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International Monetary Fund. Legal Dept.

Abstract

This volume is the Forty-First Issue of Selected Decisions and Selected Documents of the IMF. It includes decisions, interpretations, and resolutions of the Executive Board and the Board of Governors of the IMF, as well as selected documents, to which frequent reference is made in the current activities of the IMF. In addition, it includes certain documents relating to the IMF, the United Nations, and other international organizations. As with other recent issues, the number of decisions in force continues to increase, with the decision format tending to be longer given the use of summings up in lieu of formal decisions. Accordingly, it has become necessary to delete certain decisions that were included in earlier issues, that is, those that only completed or called for reviews of decisions, those that lapsed, and those that were superseded by more recent decisions. Wherever reference is made in these decisions and documents to a provision of the IMF’s Articles of Agreement or Rules and Regulations that has subsequently been renumbered by, or because of, the Second Amendment of the Fund’s Articles of Agreement (effective April 1, 1978), the corresponding provision currently in effect is cited in a footnote.

Ms. Natasha X Che
Uruguay experienced one of its biggest economic booms in history during 2004-2014. Since then, growth has come down significantly. The paper investigates the various causes of the boom and discusses the sustainability of these causes. It then compares Uruguay against high-growth countries that were once at a similar income level, across a broad set of structural indicators, to identify priority reform areas that could improve long-term growth prospect.
International Monetary Fund. Legal Dept.

Abstract

This volume is the Fortieth Issue of Selected Decisions and Selected Documents of the IMF. It includes decisions, interpretations, and resolutions of the Executive Board and the Board of Governors of the IMF, as well as selected documents, to which frequent reference is made in the current activities of the IMF. In addition, it includes certain documents relating to the IMF, the United Nations, and other international organizations. As with other recent issues, the number of decisions in force continues to increase, with the decision format tending to be longer given the use of summings up in lieu of formal decisions. Accordingly, it has become necessary to delete certain decisions that were included in earlier issues, that is, those that only completed or called for reviews of decisions, those that lapsed, and those that were superseded by more recent decisions. Wherever reference is made in these decisions and documents to a provision of the IMF’s Articles of Agreement or Rules and Regulations that has subsequently been renumbered by, or because of, the Second Amendment of the Fund’s Articles of Agreement (effective April 1, 1978), the corresponding provision currently in effect is cited in a footnote.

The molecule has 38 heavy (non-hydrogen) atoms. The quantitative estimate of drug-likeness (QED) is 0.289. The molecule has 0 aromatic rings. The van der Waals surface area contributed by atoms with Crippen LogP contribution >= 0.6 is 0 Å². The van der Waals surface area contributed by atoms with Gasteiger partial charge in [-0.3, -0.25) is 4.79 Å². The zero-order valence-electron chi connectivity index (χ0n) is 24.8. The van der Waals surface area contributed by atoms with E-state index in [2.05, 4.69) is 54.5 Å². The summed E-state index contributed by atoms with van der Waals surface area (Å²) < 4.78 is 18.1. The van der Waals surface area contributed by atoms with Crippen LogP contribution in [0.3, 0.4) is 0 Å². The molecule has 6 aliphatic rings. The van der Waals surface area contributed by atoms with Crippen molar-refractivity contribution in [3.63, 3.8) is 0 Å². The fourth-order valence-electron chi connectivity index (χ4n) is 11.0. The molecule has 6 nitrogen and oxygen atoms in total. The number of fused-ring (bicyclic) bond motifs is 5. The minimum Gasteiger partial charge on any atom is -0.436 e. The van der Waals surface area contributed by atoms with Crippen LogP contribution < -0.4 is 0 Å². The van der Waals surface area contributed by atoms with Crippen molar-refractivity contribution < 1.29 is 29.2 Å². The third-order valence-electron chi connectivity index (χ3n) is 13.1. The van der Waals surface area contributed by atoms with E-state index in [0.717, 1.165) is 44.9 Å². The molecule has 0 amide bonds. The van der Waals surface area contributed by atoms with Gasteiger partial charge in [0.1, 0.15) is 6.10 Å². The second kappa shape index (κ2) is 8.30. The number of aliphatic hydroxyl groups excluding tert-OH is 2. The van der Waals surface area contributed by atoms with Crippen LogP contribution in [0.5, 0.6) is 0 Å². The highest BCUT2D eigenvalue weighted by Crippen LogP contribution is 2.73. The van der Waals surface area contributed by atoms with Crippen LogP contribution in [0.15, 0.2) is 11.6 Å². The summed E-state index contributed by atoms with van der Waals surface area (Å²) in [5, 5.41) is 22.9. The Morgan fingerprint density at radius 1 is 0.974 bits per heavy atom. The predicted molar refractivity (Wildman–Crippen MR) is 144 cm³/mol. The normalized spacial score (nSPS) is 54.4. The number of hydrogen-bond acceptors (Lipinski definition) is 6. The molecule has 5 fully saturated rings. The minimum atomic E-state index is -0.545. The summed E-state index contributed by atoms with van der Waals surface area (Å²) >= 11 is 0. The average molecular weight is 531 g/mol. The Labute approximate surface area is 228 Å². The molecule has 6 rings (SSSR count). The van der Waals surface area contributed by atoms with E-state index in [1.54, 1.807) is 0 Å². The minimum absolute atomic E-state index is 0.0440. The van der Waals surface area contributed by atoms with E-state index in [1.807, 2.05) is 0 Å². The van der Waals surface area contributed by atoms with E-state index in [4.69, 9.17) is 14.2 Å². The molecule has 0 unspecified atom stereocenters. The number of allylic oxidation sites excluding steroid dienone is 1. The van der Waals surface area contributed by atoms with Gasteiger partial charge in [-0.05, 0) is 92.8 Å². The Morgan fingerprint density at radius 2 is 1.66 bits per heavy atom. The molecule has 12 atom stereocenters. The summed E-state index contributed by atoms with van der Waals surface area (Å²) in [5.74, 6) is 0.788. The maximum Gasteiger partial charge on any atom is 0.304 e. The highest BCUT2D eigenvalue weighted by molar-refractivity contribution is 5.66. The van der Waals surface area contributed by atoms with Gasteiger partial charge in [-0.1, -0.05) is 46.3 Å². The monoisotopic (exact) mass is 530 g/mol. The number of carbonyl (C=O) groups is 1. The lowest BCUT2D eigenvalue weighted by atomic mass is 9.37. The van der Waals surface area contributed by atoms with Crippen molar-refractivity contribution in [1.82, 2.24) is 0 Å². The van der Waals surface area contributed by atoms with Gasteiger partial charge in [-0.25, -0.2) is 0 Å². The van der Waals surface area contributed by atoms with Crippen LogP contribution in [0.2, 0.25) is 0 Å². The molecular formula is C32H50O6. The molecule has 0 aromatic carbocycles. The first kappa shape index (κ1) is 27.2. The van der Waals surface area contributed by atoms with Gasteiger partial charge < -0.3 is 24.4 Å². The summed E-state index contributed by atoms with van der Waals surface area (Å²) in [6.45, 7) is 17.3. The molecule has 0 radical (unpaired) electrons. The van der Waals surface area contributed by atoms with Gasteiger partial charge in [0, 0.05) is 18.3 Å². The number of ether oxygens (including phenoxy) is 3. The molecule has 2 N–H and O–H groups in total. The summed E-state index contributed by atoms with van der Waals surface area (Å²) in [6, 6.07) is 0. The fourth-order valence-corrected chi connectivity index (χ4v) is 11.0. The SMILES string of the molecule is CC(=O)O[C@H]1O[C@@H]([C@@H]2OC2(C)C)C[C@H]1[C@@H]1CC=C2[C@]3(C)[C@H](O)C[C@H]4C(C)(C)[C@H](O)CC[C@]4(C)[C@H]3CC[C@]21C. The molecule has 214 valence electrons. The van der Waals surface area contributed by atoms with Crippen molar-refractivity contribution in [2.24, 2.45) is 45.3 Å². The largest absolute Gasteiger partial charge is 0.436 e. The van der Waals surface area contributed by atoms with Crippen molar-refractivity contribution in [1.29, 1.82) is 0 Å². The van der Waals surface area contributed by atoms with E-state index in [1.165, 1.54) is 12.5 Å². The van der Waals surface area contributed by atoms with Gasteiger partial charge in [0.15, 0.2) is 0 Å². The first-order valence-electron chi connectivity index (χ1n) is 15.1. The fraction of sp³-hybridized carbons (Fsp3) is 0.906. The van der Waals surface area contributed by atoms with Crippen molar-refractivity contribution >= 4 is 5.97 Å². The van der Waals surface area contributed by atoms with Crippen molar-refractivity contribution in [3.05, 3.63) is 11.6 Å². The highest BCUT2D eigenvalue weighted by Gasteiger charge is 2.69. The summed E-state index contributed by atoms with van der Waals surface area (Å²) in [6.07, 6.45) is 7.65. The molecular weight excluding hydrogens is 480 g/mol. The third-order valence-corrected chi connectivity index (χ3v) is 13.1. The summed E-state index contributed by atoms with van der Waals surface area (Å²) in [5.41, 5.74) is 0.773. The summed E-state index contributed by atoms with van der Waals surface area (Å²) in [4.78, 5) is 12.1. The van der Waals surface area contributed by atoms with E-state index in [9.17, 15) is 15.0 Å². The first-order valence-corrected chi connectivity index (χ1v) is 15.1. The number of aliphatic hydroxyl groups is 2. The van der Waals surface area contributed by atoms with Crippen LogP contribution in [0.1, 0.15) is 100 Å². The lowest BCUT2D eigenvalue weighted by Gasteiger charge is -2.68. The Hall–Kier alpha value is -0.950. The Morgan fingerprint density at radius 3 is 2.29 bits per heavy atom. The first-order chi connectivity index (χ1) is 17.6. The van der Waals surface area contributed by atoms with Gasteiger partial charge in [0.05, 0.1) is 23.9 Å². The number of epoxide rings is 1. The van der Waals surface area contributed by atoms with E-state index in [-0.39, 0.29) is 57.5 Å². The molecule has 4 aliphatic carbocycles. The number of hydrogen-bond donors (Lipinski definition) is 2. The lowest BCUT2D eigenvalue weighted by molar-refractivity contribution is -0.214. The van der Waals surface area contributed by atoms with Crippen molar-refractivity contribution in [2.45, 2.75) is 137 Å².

Mr. Marcos d Chamon, Mr. David J Hofman, Mr. Nicolas E Magud, and Alejandro M. Werner

Abstract

Foreign exchange intervention is widely used as a policy tool, particularly in emerging markets, but many facets of this tool remain limited, especially in the context of flexible exchange rate regimes. The Latin American experience can be informative because some of its largest countries adopted floating exchange rate regimes and inflation targeting while continuing to intervene in foreign exchange markets. This edited volume reviews detailed accounts from several Latin American countries’ central banks, and it provides insight into how and with what aim many interventions were decided and implemented. This book documents the effectiveness of intervention and pays special attention to the role of foreign exchange intervention policy within inflation-targeting monetary frameworks. The main lesson from Latin America’s foreign exchange interventions, in the context of inflation targeting, is that the region has had a considerable degree of success. Transparency and a clear communication policy have been key. For economies that are not highly dollarized, rules-based intervention helped contain financial instability and build international reserves while preserving inflation targets. The Latin American experience can help other countries in the design and implementation of their policies.